What (Else Else) to Read about ChatGPT

Your guide to new research and top stories

We backed off a bit from generative AI coverage in the past couple months, lest we give the impression that it’s the only interesting thing happening in the library tech field. Clearly it isn’t, and yet the “meantime” has hardly been idle. We outlined the new AI regulations in the US, the EU, and the UK that came out recently. For people still mourning the end of Succession, OpenAI CEO Sam Altman underwent a dramatic “saga” a few weeks ago. The OpenAI board fired him but was pressured into rehiring him later that weekend. People are already talking about “wearable AI” (holiday season 2024’s must-have item?). And of course, new research, new AI models, and new concerns continue to bubble forth. 

To begin catching up, I put together a follow-up to a follow-up to my original “What to Read about ChatGPT” post. Here are a few stories that I think librarians and other academics should take note of. Most are short enough to read while your coffee is cooling. The others might get you through an entire pot. At any rate, onward!


Our approach to responsible AI innovation,” YouTube (YouTube Official Blog

Many people get news and information from YouTube (for better or worse). For that reason, I encourage all information professionals to read YouTube’s description of its policies on AI-generated content and guardrails. Specifically, the platform will now require creators to select an option when uploading a new video to disclose whether “they’ve created altered or synthetic content that is realistic, including using AI tools.” If they have, YouTube will apply a label in the content description or, in very sensitive cases, to the video player itself. Viewers will also have the ability to petition moderators to remove content if their voice or likeness is replicated artificially, preventing the distribution of deepfakes.

I have my doubts whether the voluntary disclosure of generated AI content is an effective strategy. (Consider, for instance, that people lie.) Weaknesses notwithstanding, it’s a good policy to know. 

Generative AI in Scholarly Communications” (STM

This white paper offers guidance on the use of generative AI in scholarly communications. It evaluates many different use cases, from preparing manuscripts to disseminating research publications. The report is short and immensely readable, but if you want the two-line takeaway: “Like all tools, [generative AI] should be used only for assistance. Human oversight is always necessary.” I would also direct attention to the appendices, which include a great compendium of various publishers’ policies and guidance and a resource list.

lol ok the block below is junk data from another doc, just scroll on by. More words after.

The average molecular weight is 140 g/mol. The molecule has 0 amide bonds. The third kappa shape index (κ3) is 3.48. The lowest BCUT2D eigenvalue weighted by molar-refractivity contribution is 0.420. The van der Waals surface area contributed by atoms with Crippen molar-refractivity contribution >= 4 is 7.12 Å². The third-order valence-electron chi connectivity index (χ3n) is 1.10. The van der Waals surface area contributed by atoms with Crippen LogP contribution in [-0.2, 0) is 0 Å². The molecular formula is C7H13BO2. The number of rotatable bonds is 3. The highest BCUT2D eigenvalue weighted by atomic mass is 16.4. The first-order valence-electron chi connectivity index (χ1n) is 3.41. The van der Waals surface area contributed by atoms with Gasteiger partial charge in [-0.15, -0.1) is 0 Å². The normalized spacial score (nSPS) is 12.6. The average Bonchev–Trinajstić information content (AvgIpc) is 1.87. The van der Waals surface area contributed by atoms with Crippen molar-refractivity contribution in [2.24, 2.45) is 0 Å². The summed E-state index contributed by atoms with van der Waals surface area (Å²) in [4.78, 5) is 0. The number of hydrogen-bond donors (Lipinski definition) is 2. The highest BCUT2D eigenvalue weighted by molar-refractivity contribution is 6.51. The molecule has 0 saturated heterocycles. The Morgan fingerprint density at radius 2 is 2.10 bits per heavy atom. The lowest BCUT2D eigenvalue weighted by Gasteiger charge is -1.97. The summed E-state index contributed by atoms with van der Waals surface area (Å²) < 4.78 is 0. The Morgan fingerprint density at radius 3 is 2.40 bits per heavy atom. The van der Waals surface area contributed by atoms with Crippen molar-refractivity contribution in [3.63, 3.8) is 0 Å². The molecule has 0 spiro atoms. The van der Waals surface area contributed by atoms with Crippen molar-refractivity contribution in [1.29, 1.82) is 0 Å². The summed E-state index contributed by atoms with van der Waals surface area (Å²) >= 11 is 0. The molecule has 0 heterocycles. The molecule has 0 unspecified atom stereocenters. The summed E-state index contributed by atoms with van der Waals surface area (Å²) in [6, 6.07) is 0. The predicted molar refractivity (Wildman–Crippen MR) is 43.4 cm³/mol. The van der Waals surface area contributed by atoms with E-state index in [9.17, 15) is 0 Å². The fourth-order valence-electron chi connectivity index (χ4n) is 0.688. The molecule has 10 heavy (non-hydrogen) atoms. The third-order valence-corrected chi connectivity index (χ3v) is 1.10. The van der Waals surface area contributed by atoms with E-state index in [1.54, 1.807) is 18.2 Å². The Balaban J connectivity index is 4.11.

Generative AI and libraries: 7 contexts,” Lorcan Dempsey (Lorcan Dempsey.net) 

University of Washington professor and librarian Lorcan Dempsey has written a four-part blog series on the implications of AI for library and information science and workers. The third installment examines seven different concerns that generative AI raises for librarians, including staffing, skill acquisition, and copyright issues. Dempsey distills a lot of the ongoing discourse, and his analyses are wonderfully parsed. But I think the main contribution of this piece is its agenda-setting potential. Readers will walk away from it with a clear sense of the specific areas where further research, policy, and advocacy are needed.

Worldwide AI ethics: A review of 200 guidelines and recommendations for AI governance,” Nicholas Kluge Corrêa et al. (ScienceDirect

As I said, what I appreciate about Demsey’s article is its careful parsing of a large swell of discourse. In a similar vein, what I find useful about this academic study by Corrêa et al. is the scale of its analysis of guidelines and recommendations put forth for AI governance. The researchers analyzed more than 200 guidelines from governments, NGOs, corporations, and the like to discover common ethical principles (and also sort ethical principles by institution type). Perhaps unsurprisingly, the top ethical principles are related to transparency, reliability, and justice. The researchers also draw attention to missing or undervalued principles, such as labor rights and copyright. The paper is worth reading in full, but if you want only a quick glimpse of their findings, figure 5 will give you that

Embrace AI tools to improve student writing,” Pamela Bourjaily (Times Higher Education

In these roundups, I always try to include at least one piece that deals directly with students. (I would be very curious to learn of what research has been done into college students’ perceptions and uses of generative AI, especially at scale.) Bourjaily teaches business writing at the University of Iowa, but her advice in this short article offers sound exercises and pedagogical strategies for just about any area of instruction. Throughout, she stresses prompt engineering, which we happen to have had a webinar on.

In particular, I like her strategy to have students examine the outputs of generative AI and identify what is unclear, needs improvement, etc. For Bourjaily, the goal of this exercise is to help students refine their prompts—which is a useful skill, to be sure—but it’s also an important exercise for cultivating students’ literacy of the shortcomings of AI. Equally important, it teaches students the value of their own creativity, voice, and skill sets. 

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🗣 PS: In case you missed it, LTI’s sister blog, Toward Inclusive Excellence, held a webinar on “Inclusive and Ethical AI for Academic Libraries.” The recording of it is free on YouTube. Everybody loved it. You will too!


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